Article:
scorecardA viral TikTok video of a strap-on shoe that helps you walk faster has gotten 25 million views. The founder says it's designed for everyone — even though it costs $1,400.
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A viral TikTok video of a strap-on shoe that helps you walk faster has gotten 25 million views. The founder says it's designed for everyone — even though it costs $1,400.

Reena Koh   

A viral TikTok video of a strap-on shoe that helps you walk faster has gotten 25 million views. The founder says it's designed for everyone — even though it costs $1,400.
Tech3 min read
  • A TikTok video of shoes that claim to help you walk 250% faster went viral earlier this year.
  • The shoes are called Moonwalkers, and they'll set you back $1,399 a piece.

Sick of slow walkers? Well, there may be a solution for that, and it's called the Moonwalker.

A video of the shoes shared to TikTok went viral earlier this year. To date, the video has gotten 24.7 million views.

The video features people walking through cities and office spaces, appearing to exert a normal amount of effort — but gliding around at superhuman speeds. That's because the shoe will make you walk 250% faster, according to Xunjie Zhang, who developed it.

Zhang, the founder and CEO of Shift Robotics, claims the Moonwalker is the "world's fastest shoe."

"Like the moving walkways you see in airports, with every step you're making, the conveyer belt moves underneath your feet," Zhang told Insider.

An average person can cover about three miles per hour at a walking pace, Zhang says in the TikTok video. The Moonwalkers are meant to move up to seven miles per hour, he told Insider.

"The faster you walk, the faster the shoes walk with you," Zhang said.

@shiftrobotics What Are Moonwalkers??? Moonwalkers are the world’s fastest shoes that allow you to walk up to 7 mph, thats slightly double your average walking speed! Do you think this is the future of transportation? ‍♂️ #transportation #transportationdesign #moonwalkers #eshoes #electricshoes #worldsfastestshoes #ShiftRobotics #newtech #newgadgets #electrictransport #electrictechnology ♬ Stranger Things - Kyle Dixon & Michael Stein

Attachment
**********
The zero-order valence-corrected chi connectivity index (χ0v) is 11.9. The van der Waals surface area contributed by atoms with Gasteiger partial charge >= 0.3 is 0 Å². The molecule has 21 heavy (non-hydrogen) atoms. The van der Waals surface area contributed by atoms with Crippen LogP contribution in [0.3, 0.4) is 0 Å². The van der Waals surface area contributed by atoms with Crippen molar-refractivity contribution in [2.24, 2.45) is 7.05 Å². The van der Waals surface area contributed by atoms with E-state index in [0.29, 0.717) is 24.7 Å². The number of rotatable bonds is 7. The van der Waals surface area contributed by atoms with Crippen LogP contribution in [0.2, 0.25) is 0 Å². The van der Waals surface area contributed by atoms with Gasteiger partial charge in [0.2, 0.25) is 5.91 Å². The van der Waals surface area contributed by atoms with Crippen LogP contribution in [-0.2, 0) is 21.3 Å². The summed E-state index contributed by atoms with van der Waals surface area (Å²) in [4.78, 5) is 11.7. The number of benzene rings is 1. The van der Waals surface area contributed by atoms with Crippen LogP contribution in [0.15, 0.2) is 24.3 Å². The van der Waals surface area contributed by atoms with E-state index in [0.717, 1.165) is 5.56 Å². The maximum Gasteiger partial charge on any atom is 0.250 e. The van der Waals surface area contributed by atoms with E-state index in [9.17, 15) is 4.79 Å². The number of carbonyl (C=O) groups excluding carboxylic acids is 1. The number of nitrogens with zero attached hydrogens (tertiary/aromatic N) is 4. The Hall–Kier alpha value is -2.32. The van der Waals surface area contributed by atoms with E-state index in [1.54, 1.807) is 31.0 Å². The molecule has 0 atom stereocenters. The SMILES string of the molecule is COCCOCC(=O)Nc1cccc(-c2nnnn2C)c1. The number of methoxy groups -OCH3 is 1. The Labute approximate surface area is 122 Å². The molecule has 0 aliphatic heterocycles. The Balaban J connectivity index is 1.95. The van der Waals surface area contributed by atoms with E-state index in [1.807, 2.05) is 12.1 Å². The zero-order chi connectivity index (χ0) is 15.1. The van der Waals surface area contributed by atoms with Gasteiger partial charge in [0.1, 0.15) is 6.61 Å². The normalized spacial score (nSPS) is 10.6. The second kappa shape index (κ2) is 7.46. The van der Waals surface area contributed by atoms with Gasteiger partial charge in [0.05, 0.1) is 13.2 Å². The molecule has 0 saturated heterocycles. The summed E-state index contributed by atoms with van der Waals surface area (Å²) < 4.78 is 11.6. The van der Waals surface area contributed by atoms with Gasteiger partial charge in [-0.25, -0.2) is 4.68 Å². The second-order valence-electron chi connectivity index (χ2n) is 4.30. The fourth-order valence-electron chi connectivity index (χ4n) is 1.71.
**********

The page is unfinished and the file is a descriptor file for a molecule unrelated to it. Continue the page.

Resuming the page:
The project has raised $330,000 on Kickstarter

Zhang has a background in robotics engineering. He holds a Master's in mechatronics from Carnegie Mellon University, and worked for over three years at Rolls-Royce, according to his LinkedIn.

To create Moonwalkers, he pulled together a team of race car engineers, roboticists, and sneaker designers. They formed Shift Robotics and built the shoes over the course of five years.

The team launched Moonwalkers on Kickstarter on October 25 and has since raised almost $330,000. Zhang said the team has received over 2,000 orders for the shoes, which Insider was able to verify.

The shoes were tested by people from ages 15 to over 60, and most people were able to walk in the shoes "pretty proficiently" within 10 to 15 minutes of strapping them on, Zhang said.

They're currently only available in the US, and they're expensive: Each pair sets you back $1,399. For now, the shoes only come in one size, fitting a men's 9 to 12.

Zhang told Insider that "no freewheeling" is one of the Moonwalkers' biggest safety features. "Unless you are walking, they are completely locked," Zhang said. The shoes are secured with a magnetic buckle, which can be unfastened in the event of malfunction, he said.

Not the first of its kind — and not everyone's buying the idea

The shoes were reviewed on Wired in December to a generally positive outcome. "It felt like I had superpowers for a little bit," wrote Wired's Brent Rose.

Rose was also surprised at how safe they felt, though he commented that the straps "do dig in a little bit."

But not everyone's keen on the idea.

"For the small small price of $1399," a sarcastic comment read on the viral TikTok video. "My city's beat sidewalk would never make this feasible," read another.

In 2015, on season seven of "Shark Tank," Acton pitched a similar product. Branded as Rocket Skates, these were motorized roller skates that strap onto shoes. Kevin O'Leary ended up offering $1 million for 15% equity, although it was turned down because of other investor obligations.

While Acton is still producing e-bikes and e-scooters, those skates are no longer on the market. Acton did not respond to Insider's request for comment.

Zhang said the "fundamental design philosophy" between Moonwalkers and Rocket Skates is "completely different." The Moonwalkers, he said, are not just for people who are good at rollerskating or skateboarding.

"We are ultimately looking at helping every pedestrian," he said.




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